“Rejoice and be glad on Simchat Torah, and give honor to the Torah!”
Simchat Torah, which comes at the end of Sukkot and is technically its eighth day, marks the end of the yearly cycle of Torah reading, and beginning of a new one. Though it is a component of Sukkot, people are no longer obligated to eat and sleep in the sukkah, and in fact it is forbidden to do so.
Instead, there is nothing but rejoicing – Simchat Torah literally means “the joy of Torah” and in addition to the prescribed Torah reading, there is singing and dancing as part of the services. One of the practices of this holiday that is unique compared to other holidays is the dancing with the Torah scroll. Hakafot – literally “circuits” – similar to those that were done all through Sukkot are done with the Torah scroll now instead of with the lulav, and instead of merely walking around the shul, people spend a lot of time dancing. Sometimes the dancing even spills out onto the street, and those who do not have Torah scrolls just dance all night with their children in their arms. Therefore, service ends up being one of the longest ones of the year, and the meals are served incredibly late, but everyone is having too much fun to complain!
During the dancing, there are traditional chants and songs, mostly taken from Biblical verses. Some are expressions of hope for the coming of the Messiah, the building of the Temple, the restoration of the Davidic monarchy, and the return from the nearly two-thousand-year exile from the Land of Israel. Others express love for G-d, Torah, and the Jewish people. One popular one is simply the words of the command that is being fulfilled: “And you shall rejoice in your holidays, and only be happy” (Deuteronomy 16:14).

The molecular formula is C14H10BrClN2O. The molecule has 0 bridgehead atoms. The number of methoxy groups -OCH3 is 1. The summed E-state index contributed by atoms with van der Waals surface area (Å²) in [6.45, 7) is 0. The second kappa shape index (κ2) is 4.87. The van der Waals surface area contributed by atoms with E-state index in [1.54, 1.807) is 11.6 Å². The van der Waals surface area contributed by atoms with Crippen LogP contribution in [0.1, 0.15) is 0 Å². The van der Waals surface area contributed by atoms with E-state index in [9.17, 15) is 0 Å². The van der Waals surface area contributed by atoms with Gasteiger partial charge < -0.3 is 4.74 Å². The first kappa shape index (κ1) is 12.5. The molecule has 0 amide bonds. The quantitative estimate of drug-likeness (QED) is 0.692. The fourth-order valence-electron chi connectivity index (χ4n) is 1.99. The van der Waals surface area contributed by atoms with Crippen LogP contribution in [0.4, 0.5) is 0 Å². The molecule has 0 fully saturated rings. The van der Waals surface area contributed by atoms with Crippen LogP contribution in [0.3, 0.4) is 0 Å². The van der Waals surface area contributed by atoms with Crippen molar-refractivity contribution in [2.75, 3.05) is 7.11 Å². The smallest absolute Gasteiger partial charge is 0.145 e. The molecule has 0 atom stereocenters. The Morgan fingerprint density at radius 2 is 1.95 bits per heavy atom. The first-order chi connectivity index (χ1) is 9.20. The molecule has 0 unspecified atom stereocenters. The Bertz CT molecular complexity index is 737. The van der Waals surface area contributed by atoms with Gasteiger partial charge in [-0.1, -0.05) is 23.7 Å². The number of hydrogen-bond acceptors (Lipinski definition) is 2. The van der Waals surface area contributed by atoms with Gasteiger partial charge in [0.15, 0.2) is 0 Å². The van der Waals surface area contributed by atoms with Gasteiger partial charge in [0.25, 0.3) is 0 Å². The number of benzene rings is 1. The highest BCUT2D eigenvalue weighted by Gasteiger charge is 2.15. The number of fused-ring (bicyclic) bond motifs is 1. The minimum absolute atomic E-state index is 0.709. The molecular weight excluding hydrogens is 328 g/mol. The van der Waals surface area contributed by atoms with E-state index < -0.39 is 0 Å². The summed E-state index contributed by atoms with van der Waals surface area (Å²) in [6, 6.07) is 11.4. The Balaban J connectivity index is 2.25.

When the Torah portion is read, there is a custom for every man in the congregation to come up and bless the Torah – rather than the usual six men blessing it on Yom Tov or seven on Shabbat. The end of the Pentateuch is read: a section called “V’Zot Habracha” – And This is the Blessing – which is the blessing that Moses gave to the Jewish people at the end of his life. Then the Torah is rolled all the way back to the beginning, or else another Torah scroll is brought out, and the first chapters of Genesis, the account of the creation of the world, are read. After that, a portion from Numbers, describing the required Temple sacrifices of the day, is read from a third scroll.
As is usual on Jewish holidays, there are elaborate feasts with meat and wine, including a special Kiddush for the day. And once the Havdalah is done at the end of Simchat Torah, part of Sukkot, which follows on the heels of Yom Kippur, which is ten days after Rosh Hashanah, there is an almost two month long break from Jewish feasts and holidays, until Chanukah begins.
When is Simchat Torah?
Simchat Torah is observed on the 22nd day of Tishrei, the seventh month of the Jewish Calendar. It is only a floating holiday in respect to the Gregorian Calendar.